I recently bought a 1998 GMC Seira with over 211,000 miles on it. On the way home I noticed that the oil pressure was low when I stopped for red lights. Can this mean anything other that a bad oil pump?
It more than likely means that the crankshaft bearings are worn out unless the oil pressure sending unit has gone iffy. Not meaning to rain on the parade, but the former is more likely than the latter.
You could have an oil pressure test performed but just replacing the sender and praying is often easier from a monetary sense.
Depends on what you mean by “low”. Its normal for pressure to be low at idle and at full pressure at higher rpm. The first car I had with an oil pressure guage was a new 74 Olds. I was concerned because the pressure would be low at idle in traffic but it was normal. Now if its really low like below 5-7 psi, that could be too low.
The pressure jumps up to 40 psi when the engine is revved up to traffic speed about 40 mph. I Thought of the sending unit being bad too but dismissed it to wishful thinking. I got the truck for $3500 so I expected it to have some problems.
It’s that low. The check gauges light comes on.
So assumming worn bearings, can he just put new main bearings in?
Like ok4450 sais, have a new sending unit installed and hope for the best. If the oil pressure is still low, I’d recommend engine replacement. Exploratory surgery/partial repairs often end up that way anyway.
If the sending unit doesn’t help I’d just keep driving it. Keep an eye on the oil level, but if the pressure is ok off idle you’re doing little harm. Especially when the solution is replacing the engine anyway.
If this turns out to be a legitimate low oil pressure problem and not a faulty sending unit you might consider stepping up to a heavier weight oil; especially with summer coming on.
Maybe someone has 5W20 or something like that in there now and with the high miles the oil viscosity is simply too light.
I would put in some 5W-50 and hope for the best.
@williamclang hook up an oil pressure gauge and take a reading. That way your questions about the engine will be answered.
Is the engine making noises?
I had a 74 pickup that did the same thing, pressure would show normal on cold startup then bottom out when hot…changed the sending unit and all was fine so this one may have had an internal leak in the sending unit…but a friend had this problem with an older Ford 302.
Hooking up a pressure gauge had 45 psi on cold start up then as the engine warmed up would drop to 4 - 5 lbs at idle and about 20 psi at 2000 RPM so this was engine bearing wear, but never made any noise top or bottom.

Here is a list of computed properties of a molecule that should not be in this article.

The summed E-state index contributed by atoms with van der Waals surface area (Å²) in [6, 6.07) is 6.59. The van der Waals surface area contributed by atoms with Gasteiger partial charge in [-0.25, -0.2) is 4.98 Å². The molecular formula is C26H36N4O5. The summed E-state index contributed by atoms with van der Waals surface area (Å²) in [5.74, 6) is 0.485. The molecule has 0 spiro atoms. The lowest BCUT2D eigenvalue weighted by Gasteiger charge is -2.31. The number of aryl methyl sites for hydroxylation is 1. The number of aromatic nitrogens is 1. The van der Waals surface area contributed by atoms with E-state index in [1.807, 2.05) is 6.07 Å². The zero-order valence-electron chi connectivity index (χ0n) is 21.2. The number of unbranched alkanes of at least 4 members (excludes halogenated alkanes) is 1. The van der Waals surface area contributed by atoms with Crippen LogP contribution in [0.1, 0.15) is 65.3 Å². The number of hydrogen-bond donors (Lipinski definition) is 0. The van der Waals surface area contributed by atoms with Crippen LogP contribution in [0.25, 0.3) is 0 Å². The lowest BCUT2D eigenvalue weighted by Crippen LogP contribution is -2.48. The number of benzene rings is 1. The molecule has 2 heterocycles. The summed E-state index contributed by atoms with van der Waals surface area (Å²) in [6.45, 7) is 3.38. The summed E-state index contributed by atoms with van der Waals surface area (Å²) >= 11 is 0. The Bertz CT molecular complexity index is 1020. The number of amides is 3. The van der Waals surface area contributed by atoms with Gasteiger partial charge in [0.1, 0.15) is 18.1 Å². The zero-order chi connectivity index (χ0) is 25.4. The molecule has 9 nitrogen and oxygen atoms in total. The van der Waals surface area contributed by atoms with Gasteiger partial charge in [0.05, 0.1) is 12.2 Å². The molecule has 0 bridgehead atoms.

He got a lot more miles out of it by running straight 40 weight oil and a can of blue STP oil treatment. Idle pressure was now about 15 to 20 psi. We are in Hot FL so no problem with a cold start-up.
You are NOT to do this, have the pressure checked with a mechanical gauge and be done with it and find out what it is.
I have this exact prob with '75 ford, 360cu in engine. bothered me a lot at first but after awhile I am not so worried. no tapping or other signs that engine is not lubed. so I just drive the darn thing.
Thanks to all for the input.
Consider going up a grade in oil, but not too high—if you’re using 5w30, use 10w30. If 10w30, use 10w40. I suspect the engine has worn bearings, like others have said. A little thicker oil might help you get some more life out of it. No reason not to just drive it until it dies, then if you want to keep it, get a junkyard engine for it.
An oil pressure test with a mechanical gauge when the engine is warm will determine whether you have an actual problem or not, but based on the mileage and behavior, it does sound like worn bearings.
Assuming the oil is the recommended weight, the level shows to the fill line on the dipstick, that the dipstick and oil pan are original to the truck, and nobody has messed with the dipstick tube placement. Agree w/others, most likely is worn bearings. Still, I’d ask my mechanic to measure the oil pressure w/their shop gauge, to eliminate a faulty sender unit. And while oil pumps seldom fail due to being bathed in oil all the time, if it is fairly inexpensive procedure to drop the oil pan and do a visual inspection of the oil pump, I’d probably have that done too. Best of luck.
Have you hooked up an oil pressure gauge?
Is the engine making bottom end noises?
If I was going to drop the pan to check the pump, I would have a look at the bearings. A micrometer would tell you if the crank is too worn to use standard size bearings. A lot less work than changing engines.
If you’re going to drop the pan anyway, you could try putting a set of bearings in it. As long as you’re not hearing any noises from the bottom end, the crank should not be damaged. Though it would be worth checking the diameters of the journals if the bearings look really bad.
I did exactly this with the engine in a 1974 Cadillac and drove it for another 50-60K miles before I got rid of it due to rust. The motor still sounded fine.
Yeah, 15-40 or 20-50 oil might be the be the ticket…